For a brief period during the 16th century, Virginia was the only English colony in North America. The first settlement was established in 1587 on Roanoke Island, in what is now North Carolina. By the 1600s, the Virginia colony comprised the entire coast of North America, including the shoreline of Acadia, and a vast area of inland Canada. In 1607, settlements were established at Jamestown and at the Popham colony, but only Jamestown survived. By 1620, the portion of Virginia north of the 39th parallel became New England. Despite the emergence of other English colonies in North America, the Virginia colony was by far the most influential in the 17th and 18th centuries in defining the country’s social and cultural character leading up to the Revolutionary War. It was in Virginia that colonial governments first established slave codes, which became more extensive and were later adopted by other colonies.
Stricter slave codes emerged in Virginia after Bacon’s Rebellion in 1676, when wealthy planters decided to abolish indentured servitude and establish permanent slavery for Africans, fearing that class conflict would undermine their tobacco plantation holdings. They gradually eliminated the importation of indentured servants from England in favor of enslaved Africans. Though many of Virginia’s slave codes addressed specific conflicts—one law enacted in 1701 offered a bounty for killing a runaway named Billy, who was alleged to have robbed and destroyed crops—most were designed to aggressively curb the movements and activities of slaves. Social and cultural separation of blacks and whites was started when Virginia planters began establishing laws based on the assumption that Africans were an inferior race.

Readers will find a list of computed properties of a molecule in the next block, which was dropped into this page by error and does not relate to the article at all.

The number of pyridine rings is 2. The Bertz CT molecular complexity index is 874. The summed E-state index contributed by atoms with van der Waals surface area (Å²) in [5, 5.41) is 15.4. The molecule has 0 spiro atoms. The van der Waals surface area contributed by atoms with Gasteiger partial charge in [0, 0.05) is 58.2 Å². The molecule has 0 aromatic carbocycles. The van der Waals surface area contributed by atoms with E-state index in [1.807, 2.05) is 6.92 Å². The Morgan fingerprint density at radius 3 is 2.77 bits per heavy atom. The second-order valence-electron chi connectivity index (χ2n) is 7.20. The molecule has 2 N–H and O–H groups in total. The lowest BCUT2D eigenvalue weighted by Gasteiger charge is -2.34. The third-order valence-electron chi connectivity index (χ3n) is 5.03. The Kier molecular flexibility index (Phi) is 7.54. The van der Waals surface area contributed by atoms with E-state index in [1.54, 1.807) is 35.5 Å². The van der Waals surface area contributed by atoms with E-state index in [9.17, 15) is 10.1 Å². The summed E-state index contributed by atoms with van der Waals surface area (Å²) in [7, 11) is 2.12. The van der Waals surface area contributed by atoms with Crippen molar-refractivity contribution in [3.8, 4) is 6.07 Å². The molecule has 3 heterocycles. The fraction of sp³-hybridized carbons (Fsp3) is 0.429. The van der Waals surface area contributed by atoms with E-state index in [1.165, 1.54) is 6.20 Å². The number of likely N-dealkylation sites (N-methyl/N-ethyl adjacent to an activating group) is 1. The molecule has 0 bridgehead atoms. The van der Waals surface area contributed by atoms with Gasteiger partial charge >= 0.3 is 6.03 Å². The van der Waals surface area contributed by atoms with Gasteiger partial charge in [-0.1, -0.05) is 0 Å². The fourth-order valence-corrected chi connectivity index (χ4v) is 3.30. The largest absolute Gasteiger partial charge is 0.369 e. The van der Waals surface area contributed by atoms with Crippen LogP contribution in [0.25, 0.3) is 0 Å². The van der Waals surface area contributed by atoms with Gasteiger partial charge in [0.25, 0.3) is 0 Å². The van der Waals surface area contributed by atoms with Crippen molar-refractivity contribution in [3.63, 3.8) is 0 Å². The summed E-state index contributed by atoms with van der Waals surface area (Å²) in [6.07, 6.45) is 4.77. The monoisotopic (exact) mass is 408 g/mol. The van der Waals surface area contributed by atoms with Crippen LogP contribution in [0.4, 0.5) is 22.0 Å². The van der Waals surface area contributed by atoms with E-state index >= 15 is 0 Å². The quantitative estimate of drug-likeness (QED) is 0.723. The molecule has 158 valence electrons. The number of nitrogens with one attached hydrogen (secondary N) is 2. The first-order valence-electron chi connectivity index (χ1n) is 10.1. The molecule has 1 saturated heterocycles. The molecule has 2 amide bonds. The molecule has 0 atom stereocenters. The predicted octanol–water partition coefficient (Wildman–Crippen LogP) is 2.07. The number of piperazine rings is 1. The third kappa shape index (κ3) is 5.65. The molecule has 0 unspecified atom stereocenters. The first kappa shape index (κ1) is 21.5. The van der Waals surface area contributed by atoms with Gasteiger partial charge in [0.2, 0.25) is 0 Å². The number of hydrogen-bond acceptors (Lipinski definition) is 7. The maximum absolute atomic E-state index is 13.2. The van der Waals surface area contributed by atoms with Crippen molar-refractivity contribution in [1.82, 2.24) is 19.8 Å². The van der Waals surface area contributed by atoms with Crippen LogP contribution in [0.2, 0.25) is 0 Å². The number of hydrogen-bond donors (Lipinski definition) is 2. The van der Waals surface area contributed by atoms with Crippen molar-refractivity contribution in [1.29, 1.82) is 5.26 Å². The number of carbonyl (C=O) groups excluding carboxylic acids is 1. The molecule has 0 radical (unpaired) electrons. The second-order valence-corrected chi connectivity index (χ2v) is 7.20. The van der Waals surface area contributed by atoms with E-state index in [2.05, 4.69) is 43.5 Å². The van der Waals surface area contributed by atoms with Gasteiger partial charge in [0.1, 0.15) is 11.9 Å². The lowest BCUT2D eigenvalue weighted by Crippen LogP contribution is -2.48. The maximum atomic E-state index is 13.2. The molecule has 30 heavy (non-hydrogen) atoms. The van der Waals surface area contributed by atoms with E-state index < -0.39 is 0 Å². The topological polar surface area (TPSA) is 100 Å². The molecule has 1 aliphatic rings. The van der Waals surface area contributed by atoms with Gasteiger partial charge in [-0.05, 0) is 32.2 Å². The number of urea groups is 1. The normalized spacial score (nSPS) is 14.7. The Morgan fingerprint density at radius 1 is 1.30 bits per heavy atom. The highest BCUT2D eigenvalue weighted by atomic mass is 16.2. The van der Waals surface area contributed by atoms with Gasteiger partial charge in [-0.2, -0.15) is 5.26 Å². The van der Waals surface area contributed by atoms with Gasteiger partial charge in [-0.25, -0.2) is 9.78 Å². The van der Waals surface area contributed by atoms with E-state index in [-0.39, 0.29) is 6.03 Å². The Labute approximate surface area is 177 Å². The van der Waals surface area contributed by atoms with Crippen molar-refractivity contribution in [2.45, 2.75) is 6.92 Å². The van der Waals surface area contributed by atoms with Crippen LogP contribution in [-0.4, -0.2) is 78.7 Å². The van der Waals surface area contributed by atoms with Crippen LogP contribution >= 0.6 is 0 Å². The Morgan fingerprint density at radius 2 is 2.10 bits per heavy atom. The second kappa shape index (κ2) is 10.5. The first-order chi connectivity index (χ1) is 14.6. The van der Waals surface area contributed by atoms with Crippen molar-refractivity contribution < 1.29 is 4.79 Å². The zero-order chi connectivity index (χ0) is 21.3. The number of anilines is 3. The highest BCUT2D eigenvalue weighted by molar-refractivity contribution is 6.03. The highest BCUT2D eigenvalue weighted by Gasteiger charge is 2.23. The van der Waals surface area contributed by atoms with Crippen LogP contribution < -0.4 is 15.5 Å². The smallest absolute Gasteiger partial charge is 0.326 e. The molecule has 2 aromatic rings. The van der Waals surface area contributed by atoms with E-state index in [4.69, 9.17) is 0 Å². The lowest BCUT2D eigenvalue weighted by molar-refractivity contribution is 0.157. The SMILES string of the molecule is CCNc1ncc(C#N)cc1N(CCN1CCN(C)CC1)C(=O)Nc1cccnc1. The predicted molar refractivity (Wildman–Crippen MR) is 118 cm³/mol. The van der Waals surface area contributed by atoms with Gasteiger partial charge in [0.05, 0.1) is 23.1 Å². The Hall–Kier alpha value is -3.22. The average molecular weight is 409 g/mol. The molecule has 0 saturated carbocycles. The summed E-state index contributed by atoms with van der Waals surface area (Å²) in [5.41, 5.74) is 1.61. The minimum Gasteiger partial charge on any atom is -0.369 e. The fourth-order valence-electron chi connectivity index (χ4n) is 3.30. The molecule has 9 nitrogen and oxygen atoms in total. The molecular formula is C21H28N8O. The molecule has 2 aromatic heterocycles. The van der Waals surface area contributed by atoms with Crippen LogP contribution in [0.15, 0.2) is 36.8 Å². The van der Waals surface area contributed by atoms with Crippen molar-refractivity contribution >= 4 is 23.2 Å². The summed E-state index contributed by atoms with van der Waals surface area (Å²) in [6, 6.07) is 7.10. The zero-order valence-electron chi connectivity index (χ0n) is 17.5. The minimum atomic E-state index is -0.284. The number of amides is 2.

Black slaves were prohibited from carrying firearms by a 1639 Virginia law, which prescribed 20 lashes for violations of the statute. There was one exception: with his master’s permission, a slave could bear firearms to defend against Indian raids.
Massachusetts became the first colony to legalize slavery in 1641.
In 1650, Connecticut legalized slavery.